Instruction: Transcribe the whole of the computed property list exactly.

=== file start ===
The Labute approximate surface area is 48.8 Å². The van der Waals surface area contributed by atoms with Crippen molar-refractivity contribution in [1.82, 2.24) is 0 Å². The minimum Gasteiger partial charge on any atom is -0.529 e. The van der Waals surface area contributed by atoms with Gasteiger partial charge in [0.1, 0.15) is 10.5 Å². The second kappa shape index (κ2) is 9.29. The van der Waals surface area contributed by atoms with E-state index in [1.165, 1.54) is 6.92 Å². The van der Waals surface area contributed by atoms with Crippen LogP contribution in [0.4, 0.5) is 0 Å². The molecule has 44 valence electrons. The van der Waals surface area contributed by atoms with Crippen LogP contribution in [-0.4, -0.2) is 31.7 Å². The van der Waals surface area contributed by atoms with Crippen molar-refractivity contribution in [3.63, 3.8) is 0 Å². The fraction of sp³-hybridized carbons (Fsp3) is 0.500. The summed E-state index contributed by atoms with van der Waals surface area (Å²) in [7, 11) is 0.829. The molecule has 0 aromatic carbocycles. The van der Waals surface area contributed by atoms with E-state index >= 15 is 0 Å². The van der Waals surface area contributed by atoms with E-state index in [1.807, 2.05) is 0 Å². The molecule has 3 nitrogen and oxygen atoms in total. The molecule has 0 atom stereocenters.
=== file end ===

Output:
The Labute approximate surface area is 48.8 Å². The van der Waals surface area contributed by atoms with Crippen molar-refractivity contribution in [1.82, 2.24) is 0 Å². The minimum Gasteiger partial charge on any atom is -0.529 e. The van der Waals surface area contributed by atoms with Gasteiger partial charge in [0.1, 0.15) is 10.5 Å². The second kappa shape index (κ2) is 9.29. The van der Waals surface area contributed by atoms with E-state index in [1.165, 1.54) is 6.92 Å². The van der Waals surface area contributed by atoms with Crippen LogP contribution in [0.4, 0.5) is 0 Å². The molecule has 44 valence electrons. The van der Waals surface area contributed by atoms with Crippen LogP contribution in [-0.4, -0.2) is 31.7 Å². The van der Waals surface area contributed by atoms with Crippen molar-refractivity contribution in [3.63, 3.8) is 0 Å². The fraction of sp³-hybridized carbons (Fsp3) is 0.500. The summed E-state index contributed by atoms with van der Waals surface area (Å²) in [7, 11) is 0.829. The molecule has 0 aromatic carbocycles. The van der Waals surface area contributed by atoms with E-state index >= 15 is 0 Å². The van der Waals surface area contributed by atoms with E-state index in [1.807, 2.05) is 0 Å². The molecule has 3 nitrogen and oxygen atoms in total. The molecule has 0 atom stereocenters.